Agile and DevOps have changed the traditional ways of software development and software QA testing approaches by making the process continuous — continuous testing, continuous development, and continuous deployment. This implies that software testing is no longer an isolated activity that begins post-development; rather it occurs on a continuous basis, right from inception – the Shift Left approach.
Early introduction of the testing process offers flexibility to the development team to implement dynamic changes on a regular basis throughout software development based on testers’ reviews and reports. This assists in early detection and removal of bugs. Additionally, this approach is critical to continuous innovation and delivering products faster to market.
Let us focus on some of the practices that can help get the most from the Shift Left Testing approach.
Best Practices for Getting the Most from Shift Left Testing
- Coalesce Development & Project Management with Testing: Clarify where and at what stages testing must be done. This will help estimate the actual time and effort required, avoiding any unnecessary duplication during execution.
- Establish Quality Standards & Controls for different SDLC stages: This helps to determine if the development process aligns well with the QA & software testing process and to also check and fix any deviations from the SDLC promptly.
- Make Quality a Shared Responsibility: Increased collaboration between software testing and development is essential to ensure that the responsibility of ensuring quality does not entirely fall upon the testing team. This implies that both testers and developers can sometimes take on each other’s roles during the SDLC.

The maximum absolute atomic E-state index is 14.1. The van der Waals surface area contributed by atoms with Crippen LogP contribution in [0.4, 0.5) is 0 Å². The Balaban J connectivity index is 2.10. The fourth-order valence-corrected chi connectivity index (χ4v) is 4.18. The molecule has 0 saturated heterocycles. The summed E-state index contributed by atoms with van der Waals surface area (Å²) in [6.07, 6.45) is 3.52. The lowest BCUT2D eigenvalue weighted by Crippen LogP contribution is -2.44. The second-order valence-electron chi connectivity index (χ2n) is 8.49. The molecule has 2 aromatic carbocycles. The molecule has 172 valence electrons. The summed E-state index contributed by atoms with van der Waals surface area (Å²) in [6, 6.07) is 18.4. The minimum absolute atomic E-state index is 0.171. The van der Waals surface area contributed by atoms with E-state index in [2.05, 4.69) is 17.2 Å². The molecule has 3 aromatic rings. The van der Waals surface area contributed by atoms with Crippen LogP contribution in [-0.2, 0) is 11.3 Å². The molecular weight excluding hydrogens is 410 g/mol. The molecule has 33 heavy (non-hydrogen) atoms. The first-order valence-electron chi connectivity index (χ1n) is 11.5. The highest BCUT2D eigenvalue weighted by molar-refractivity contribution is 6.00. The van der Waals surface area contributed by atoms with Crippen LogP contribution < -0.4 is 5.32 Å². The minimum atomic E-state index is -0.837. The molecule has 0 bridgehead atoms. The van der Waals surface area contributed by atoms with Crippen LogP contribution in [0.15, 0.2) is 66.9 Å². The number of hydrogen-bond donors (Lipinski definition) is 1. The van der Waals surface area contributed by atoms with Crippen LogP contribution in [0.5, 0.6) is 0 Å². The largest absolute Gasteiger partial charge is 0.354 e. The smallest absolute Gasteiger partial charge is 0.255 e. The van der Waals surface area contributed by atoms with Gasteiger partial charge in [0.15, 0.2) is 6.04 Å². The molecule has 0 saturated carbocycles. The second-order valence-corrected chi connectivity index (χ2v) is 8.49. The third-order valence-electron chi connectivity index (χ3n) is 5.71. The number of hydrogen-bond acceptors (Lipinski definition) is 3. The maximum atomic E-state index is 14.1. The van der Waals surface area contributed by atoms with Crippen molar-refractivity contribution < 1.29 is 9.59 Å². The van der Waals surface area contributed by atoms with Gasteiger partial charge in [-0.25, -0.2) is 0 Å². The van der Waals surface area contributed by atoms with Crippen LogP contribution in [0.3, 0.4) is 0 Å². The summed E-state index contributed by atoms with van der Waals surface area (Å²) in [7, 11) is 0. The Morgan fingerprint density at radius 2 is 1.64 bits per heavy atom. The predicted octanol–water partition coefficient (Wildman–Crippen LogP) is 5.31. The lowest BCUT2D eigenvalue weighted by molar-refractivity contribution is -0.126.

- Adopt Software Test Automation: Automation helps with better integration of processes and leads to faster delivery. Developers can focus on the task to build the larger automation testing framework, while testers can better focus their energy on bug detection.
- Persuade Testers to Learn Basic Programming Skills: Most of the automation testing part can be left to developers. However, some amount of coding knowledge is useful in testing, especially when minor changes need to be introduced in the code, for dependency on the developers can thus be reduced.
- Regular Auditing: Auditing critical code and tasks at different stages of the SDLC ensures that the application is bug-free and ready to move on to the next phase.
Advantages of the Shift-Left Testing Approach
- Superior Design: Bottlenecks, roadblocks, and possible performance failures are detected early on in the SDLC, leading to a better design.
- Early Bug Fixes: Early bug detection helps to tackle the bugs early-on in the development lifecycle, making the product cost effective and more reliable.
- Enhanced Test Coverage: Since the tests get executed right from the initial stages of the development process, in a way, the software gets tested for each and every functionality and performance, in turn ensuring superior quality.
- Need for Fewer Resources & Reduced Time to Market: Early defect detection assists in faster delivery using fewer resources— less time, money and effort, compared to what may be required at a later stage in the SDLC.
- Effective Collaboration: As the testers get involved right from the beginning of the development cycle, it leads to better team dynamics and reduced differences, resulting in better collaboration among teams.
- Superior End Product: The approach helps in delivering the product as per the market requirements— offering speed, quality, and cost-effectiveness. Early bug detection, shared responsibility and increased test coverage — all lead to a superior end product, in compliance with the best of software quality assurance practices.
Businesses endorse software testing approaches that bring in speed, quality, and cost-effectiveness along with reducing risks. Shift-left testing has thus gained a lot of preference; wherein testing occurs in parallel to the development process. When implemented aptly, it can reduce costs and risks associated with app failures by enabling detection of bugs early-on in the SDLC. This reduces the rework required at a later stage, allowing businesses to be more competitive and productive.